Background: Kisspeptin (encoded by the KISS1 gene in humans), originally described as a puberty onset regulating neuropeptide, is involved in many homeostatic systems, including nutrition status, glucose homeostasis, locomotor activity, etc. Thus, in todays obesity epidemic, kisspeptin is gaining increasing interest as a research target.
Aim: To construct an updated interactome of genetic determinants of obesity, including the kisspeptin signal transduction pathway.
Methods: Kisspeptin and obesity-related genes or gene products were extracted from the biomedical literature (Geronikolou 2017, Styne, 2017, Nead 2015, Huyene 2015, Schaaf 2013, Ckallis 2013, Mead 2007, Krude 1998). The interactions among the obesity-related genes or gene products, were generated and visualized by employing STRING v10 (Szklarczyk et al., 2015), with a high confidence interaction score of 0.7-0.97.
Results: The intermediate nodes predicted that KISS1 and KISS1 receptor are connected directly to the luteinizing hormone receptor (LHR), the gonadotropin-releasing hormone receptor (GNHR) and, indirectly, through them to propiomelanocortin, glucagon, leptin and/or proprotein convertase subtilisin/kexin-type- 1. This interactome contains 46 nodes of gene- gene products of known and/or predicted interactions.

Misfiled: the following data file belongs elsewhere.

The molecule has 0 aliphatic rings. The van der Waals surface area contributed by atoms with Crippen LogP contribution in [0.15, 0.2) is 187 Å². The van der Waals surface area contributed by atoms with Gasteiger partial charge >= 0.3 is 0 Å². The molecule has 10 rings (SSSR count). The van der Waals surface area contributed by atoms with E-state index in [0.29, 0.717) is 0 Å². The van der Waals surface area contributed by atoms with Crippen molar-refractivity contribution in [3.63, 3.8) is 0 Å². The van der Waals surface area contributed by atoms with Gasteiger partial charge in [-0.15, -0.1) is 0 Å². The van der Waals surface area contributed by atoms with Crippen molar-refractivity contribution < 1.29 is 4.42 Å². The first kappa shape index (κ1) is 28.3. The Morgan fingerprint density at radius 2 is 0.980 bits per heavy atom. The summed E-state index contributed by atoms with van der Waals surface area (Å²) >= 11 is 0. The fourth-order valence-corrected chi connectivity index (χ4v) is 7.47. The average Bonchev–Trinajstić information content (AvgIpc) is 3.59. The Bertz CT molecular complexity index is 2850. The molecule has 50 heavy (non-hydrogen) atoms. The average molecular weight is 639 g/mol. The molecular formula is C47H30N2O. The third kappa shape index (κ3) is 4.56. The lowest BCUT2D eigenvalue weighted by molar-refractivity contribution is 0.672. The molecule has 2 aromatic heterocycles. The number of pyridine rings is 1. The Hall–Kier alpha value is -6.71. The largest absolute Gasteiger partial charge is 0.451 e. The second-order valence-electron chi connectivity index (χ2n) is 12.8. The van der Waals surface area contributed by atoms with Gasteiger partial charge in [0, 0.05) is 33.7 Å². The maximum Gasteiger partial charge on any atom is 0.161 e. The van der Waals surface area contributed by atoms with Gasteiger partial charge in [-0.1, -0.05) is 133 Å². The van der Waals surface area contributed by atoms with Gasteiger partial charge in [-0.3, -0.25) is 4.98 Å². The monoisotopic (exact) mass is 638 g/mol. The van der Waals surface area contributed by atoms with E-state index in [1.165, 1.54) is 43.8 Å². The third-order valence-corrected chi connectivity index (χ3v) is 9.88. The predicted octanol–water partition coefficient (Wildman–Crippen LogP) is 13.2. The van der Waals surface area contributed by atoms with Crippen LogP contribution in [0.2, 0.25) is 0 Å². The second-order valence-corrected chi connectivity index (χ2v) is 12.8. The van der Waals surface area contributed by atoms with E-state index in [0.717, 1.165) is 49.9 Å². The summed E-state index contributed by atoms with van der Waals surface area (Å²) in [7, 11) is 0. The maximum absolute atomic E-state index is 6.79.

Conclusions: Our proposed updated obesidome includes kisspeptin and its connections to the genetic determinants of obesity. The gonadotropin-releasing hormone receptor, glucagon and pro-opiomelanocortin genes were identified as major hubs of the the obesidome, providing novel insights into bodys energy homeostasis and an explanation for the earlier onset of puberty in obese girls.
27 - 29 Sep 2018
European Society for Paediatric Endocrinology